Is it as simple as the game isn`t as attractive as it used to be as mentioned in the last post. Someone else mentioned elsewhere that League for too long has relied on support being passed on inter-generationally and not attracting new supporters. Why is this so ? With the big events and profile that you mention above League theoretically should have had gathered solid support all over your country. Is this where the failure to give those supporters a club of their own has lead them to drift away. Staying as a sport associated with a specific geographic area has been to its detriment long term. I`m a great believer that any sport can be exciting if you have an emotional attachment with one of the participants, I`ve seen u10 soccer games that have been absolutely thrilling because I have a child involved, certainly not because of the quality of that actual game itself. But because I had an emotional investment in one team and the result.

Sports interestingly do have their ebbs and flows, I remember reading once how cycling used to draw huge crowds to the domain in Sydney on weekends back at the beginning of last century, boxing the same at various venues every weekend, these are both very much minor sports now. Definite lesson for Rugby League there. I do think it is worth having a look at what is different between the past and now to try and perhaps tease out the probably many factors that have lead to the decline of League in your nation.

1 hour ago, DC77 said:

Where do you get your figures?

There`s a thread put up the last few days called `Adult Sports Participation Rates` or some such, it measures participation rates from 2015 to present for people over 16 who participate in a sport at least twice a month.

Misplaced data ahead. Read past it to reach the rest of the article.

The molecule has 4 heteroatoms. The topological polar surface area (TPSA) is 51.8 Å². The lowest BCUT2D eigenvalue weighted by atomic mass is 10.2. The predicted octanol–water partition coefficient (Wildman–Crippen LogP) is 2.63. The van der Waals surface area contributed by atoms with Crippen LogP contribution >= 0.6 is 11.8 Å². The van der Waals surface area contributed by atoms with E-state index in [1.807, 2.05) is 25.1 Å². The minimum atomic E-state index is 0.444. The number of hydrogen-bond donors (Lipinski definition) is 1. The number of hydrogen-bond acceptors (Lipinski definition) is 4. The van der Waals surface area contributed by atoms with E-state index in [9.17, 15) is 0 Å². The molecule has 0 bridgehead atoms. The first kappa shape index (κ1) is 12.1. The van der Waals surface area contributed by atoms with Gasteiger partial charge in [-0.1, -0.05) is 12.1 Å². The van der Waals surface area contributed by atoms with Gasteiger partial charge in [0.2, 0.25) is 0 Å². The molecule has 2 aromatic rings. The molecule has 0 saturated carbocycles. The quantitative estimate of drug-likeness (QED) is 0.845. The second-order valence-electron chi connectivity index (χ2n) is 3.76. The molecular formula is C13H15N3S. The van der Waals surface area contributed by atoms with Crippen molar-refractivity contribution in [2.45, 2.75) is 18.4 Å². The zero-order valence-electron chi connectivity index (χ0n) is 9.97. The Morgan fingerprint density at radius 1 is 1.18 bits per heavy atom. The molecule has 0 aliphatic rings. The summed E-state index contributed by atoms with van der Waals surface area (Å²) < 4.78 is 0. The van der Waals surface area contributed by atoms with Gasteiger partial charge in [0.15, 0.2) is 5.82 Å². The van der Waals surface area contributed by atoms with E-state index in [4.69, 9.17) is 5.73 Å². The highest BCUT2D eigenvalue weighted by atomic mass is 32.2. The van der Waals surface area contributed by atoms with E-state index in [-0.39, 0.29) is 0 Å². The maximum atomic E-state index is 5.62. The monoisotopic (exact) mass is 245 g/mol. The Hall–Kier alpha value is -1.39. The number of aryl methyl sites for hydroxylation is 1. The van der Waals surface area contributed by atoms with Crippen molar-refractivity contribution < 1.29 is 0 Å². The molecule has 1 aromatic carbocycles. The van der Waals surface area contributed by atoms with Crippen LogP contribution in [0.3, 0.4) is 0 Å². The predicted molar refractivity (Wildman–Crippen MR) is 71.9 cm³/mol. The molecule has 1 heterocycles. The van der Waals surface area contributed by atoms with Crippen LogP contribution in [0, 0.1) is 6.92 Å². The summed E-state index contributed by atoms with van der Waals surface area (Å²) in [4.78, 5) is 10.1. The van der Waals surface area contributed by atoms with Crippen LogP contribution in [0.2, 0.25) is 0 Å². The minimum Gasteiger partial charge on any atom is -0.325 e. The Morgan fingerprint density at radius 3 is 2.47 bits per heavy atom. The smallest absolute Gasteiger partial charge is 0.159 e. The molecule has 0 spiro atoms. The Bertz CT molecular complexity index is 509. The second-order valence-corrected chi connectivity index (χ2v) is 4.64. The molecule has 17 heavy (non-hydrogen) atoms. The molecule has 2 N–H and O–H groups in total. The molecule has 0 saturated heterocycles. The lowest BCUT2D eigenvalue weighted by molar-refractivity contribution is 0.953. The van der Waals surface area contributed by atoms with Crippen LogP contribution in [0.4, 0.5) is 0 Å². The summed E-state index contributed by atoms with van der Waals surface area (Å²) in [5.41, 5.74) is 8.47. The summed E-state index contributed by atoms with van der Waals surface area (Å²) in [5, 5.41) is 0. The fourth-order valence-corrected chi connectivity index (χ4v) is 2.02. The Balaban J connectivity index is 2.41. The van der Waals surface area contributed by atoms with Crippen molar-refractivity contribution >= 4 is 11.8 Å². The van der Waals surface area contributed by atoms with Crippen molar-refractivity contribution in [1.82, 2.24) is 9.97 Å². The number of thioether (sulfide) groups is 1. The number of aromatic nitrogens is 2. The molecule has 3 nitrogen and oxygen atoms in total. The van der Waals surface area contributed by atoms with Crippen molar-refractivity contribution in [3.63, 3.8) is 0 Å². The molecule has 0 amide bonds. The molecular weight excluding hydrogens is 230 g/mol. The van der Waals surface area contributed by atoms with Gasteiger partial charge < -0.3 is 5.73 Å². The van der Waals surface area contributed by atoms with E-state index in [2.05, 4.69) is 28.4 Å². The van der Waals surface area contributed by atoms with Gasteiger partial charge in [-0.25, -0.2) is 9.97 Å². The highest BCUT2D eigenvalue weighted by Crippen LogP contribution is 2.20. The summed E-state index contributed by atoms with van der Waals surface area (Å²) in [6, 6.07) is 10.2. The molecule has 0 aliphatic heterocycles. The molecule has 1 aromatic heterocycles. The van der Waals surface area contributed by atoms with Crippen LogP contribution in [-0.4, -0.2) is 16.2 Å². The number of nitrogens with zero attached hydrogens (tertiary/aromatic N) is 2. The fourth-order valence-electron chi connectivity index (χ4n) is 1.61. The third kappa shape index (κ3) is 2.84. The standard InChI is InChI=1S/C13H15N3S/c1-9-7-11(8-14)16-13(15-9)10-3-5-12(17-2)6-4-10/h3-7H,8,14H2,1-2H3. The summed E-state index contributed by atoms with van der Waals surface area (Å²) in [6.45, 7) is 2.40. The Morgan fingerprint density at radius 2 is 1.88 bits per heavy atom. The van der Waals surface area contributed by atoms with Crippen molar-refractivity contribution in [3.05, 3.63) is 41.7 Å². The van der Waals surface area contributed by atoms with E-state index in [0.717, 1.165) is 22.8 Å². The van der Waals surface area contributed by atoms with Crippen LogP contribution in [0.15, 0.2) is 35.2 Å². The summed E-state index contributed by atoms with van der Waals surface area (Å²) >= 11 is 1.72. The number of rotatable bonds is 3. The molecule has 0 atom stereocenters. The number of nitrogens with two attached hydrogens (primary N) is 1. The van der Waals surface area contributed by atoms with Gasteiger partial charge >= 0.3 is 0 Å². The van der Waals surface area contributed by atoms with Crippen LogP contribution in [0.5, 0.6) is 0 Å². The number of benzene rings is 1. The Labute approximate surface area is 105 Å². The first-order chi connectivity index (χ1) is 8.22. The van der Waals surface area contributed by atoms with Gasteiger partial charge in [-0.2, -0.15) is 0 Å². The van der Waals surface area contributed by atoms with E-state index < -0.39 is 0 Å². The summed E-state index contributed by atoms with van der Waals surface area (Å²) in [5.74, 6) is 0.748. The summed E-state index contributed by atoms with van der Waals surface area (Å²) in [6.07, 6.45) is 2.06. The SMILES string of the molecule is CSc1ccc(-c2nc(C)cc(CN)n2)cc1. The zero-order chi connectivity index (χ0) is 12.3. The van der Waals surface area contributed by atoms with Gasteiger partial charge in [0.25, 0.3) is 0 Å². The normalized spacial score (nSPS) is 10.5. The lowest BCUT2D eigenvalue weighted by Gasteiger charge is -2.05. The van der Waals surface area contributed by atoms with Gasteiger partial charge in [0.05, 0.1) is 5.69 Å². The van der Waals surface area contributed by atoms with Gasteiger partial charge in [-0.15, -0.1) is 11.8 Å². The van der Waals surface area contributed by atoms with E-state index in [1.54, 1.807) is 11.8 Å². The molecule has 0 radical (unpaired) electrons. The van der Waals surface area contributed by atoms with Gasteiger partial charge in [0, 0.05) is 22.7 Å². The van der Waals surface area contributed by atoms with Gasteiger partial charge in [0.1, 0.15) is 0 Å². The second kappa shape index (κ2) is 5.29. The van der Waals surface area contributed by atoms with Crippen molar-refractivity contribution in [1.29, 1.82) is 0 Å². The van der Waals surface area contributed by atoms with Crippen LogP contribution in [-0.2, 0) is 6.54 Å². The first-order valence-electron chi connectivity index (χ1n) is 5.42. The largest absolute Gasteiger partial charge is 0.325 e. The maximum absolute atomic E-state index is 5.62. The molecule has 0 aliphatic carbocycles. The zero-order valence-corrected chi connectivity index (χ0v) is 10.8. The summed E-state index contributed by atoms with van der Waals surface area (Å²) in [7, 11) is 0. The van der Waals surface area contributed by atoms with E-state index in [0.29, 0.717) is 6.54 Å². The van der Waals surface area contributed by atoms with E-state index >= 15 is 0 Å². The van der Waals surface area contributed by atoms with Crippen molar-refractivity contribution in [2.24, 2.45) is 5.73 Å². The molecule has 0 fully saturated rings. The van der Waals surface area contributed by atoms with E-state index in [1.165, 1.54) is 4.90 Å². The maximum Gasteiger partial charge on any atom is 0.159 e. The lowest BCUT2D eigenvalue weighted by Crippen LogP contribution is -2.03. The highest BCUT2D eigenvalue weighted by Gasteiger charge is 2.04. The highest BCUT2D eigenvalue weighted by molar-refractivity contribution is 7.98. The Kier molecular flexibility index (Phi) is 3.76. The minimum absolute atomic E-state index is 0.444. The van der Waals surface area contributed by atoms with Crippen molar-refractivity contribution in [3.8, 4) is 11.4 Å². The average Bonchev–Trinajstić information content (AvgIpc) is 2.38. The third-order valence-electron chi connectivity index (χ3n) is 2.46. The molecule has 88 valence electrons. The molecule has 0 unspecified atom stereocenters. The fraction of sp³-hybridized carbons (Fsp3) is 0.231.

The figure you quoted about a 39% decline in League participation makes for grim reading, however haven`t I read elsewhere that the Telegraph is not a very League friendly newspaper, could they be a little biased, perhaps want to talk League down. Either way the figures were probably pretty grim anyway.

 

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11 hours ago, DC77 said:

The way the game was played was also very different, ie. more open.

I often bring up RU on here, not just because of the many similarities between the two codes with the more attritional, defensive style of play they have both headed, but also to highlight that RU (even with its FTA footage) hasn’t produced a star name in 15 years. There used to be half a dozen household RU names in England at any time, now there’s none, so this suggestion that RL isn’t as big or hasn’t produced a star name as it isn’t on Grandstand anymore simply doesn’t wash. 

Well, don't. There's plenty of other forums out there where you can express your depravities.

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"When in deadly danger, when beset by doubt; run in little circles, wave your arms and shout"

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19 minutes ago, ckn said:

Well, don't. There's plenty of other forums out there where you can express your depravities.

Can you not also do the same banashing act with football and the multitude of North American sports that are constantly being discussed on these pages?

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I can only see maybe 3/4 clubs in league 1 teams surviving when the new tv deal comes in, they rest will join the top amateur leagues. Just being realistic, without the 75k a year to prop them up they can't financially survive. 

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On 06/01/2021 at 09:07, ckn said:

Well, don't. There's plenty of other forums out there where you can express your depravities.

Lol. To be fair I only do it when it’s relevant to RL (not to compare them as I don’t have any interest in stating X is better than X as that’s all subjective, but to highlight a point about RL). The example you responded to is one instance, another would be the high profile concussion issue RU is facing that is obviously going to apply to RL. Point taken though.